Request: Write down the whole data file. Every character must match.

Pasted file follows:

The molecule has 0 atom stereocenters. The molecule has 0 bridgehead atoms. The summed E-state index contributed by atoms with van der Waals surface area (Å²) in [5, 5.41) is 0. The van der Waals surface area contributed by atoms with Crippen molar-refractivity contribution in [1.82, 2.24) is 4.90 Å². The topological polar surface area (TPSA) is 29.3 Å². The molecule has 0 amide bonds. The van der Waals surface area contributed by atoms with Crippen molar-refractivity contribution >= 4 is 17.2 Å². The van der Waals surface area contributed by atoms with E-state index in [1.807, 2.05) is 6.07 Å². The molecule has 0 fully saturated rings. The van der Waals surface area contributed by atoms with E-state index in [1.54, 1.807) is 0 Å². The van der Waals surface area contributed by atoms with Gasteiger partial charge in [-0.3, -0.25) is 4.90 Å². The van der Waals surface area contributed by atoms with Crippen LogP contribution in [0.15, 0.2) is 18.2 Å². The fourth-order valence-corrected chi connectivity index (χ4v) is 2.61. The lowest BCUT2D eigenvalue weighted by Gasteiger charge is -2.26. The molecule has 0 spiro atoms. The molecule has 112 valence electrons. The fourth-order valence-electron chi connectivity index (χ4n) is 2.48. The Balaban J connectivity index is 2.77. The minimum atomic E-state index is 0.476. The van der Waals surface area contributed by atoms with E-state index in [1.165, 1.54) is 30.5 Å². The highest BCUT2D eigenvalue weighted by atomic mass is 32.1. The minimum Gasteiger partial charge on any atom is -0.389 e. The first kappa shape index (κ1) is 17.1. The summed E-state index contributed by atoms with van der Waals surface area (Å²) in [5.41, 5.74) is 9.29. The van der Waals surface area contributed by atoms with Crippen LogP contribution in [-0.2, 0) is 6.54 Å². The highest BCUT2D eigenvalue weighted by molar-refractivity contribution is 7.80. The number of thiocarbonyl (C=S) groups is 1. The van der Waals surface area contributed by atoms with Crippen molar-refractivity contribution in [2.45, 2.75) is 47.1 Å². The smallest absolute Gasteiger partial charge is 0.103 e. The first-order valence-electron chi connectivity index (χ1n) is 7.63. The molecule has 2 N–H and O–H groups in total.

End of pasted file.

The molecule has 0 atom stereocenters. The molecule has 0 bridgehead atoms. The summed E-state index contributed by atoms with van der Waals surface area (Å²) in [5, 5.41) is 0. The van der Waals surface area contributed by atoms with Crippen molar-refractivity contribution in [1.82, 2.24) is 4.90 Å². The topological polar surface area (TPSA) is 29.3 Å². The molecule has 0 amide bonds. The van der Waals surface area contributed by atoms with Crippen molar-refractivity contribution >= 4 is 17.2 Å². The van der Waals surface area contributed by atoms with E-state index in [1.807, 2.05) is 6.07 Å². The molecule has 0 fully saturated rings. The van der Waals surface area contributed by atoms with E-state index in [1.54, 1.807) is 0 Å². The van der Waals surface area contributed by atoms with Gasteiger partial charge in [-0.3, -0.25) is 4.90 Å². The van der Waals surface area contributed by atoms with Crippen LogP contribution in [0.15, 0.2) is 18.2 Å². The fourth-order valence-corrected chi connectivity index (χ4v) is 2.61. The lowest BCUT2D eigenvalue weighted by Gasteiger charge is -2.26. The molecule has 0 spiro atoms. The molecule has 112 valence electrons. The fourth-order valence-electron chi connectivity index (χ4n) is 2.48. The Balaban J connectivity index is 2.77. The minimum atomic E-state index is 0.476. The van der Waals surface area contributed by atoms with E-state index in [1.165, 1.54) is 30.5 Å². The highest BCUT2D eigenvalue weighted by atomic mass is 32.1. The minimum Gasteiger partial charge on any atom is -0.389 e. The first kappa shape index (κ1) is 17.1. The summed E-state index contributed by atoms with van der Waals surface area (Å²) in [5.41, 5.74) is 9.29. The van der Waals surface area contributed by atoms with Crippen LogP contribution in [-0.2, 0) is 6.54 Å². The highest BCUT2D eigenvalue weighted by molar-refractivity contribution is 7.80. The number of thiocarbonyl (C=S) groups is 1. The van der Waals surface area contributed by atoms with Crippen molar-refractivity contribution in [2.45, 2.75) is 47.1 Å². The smallest absolute Gasteiger partial charge is 0.103 e. The first-order valence-electron chi connectivity index (χ1n) is 7.63. The molecule has 2 N–H and O–H groups in total.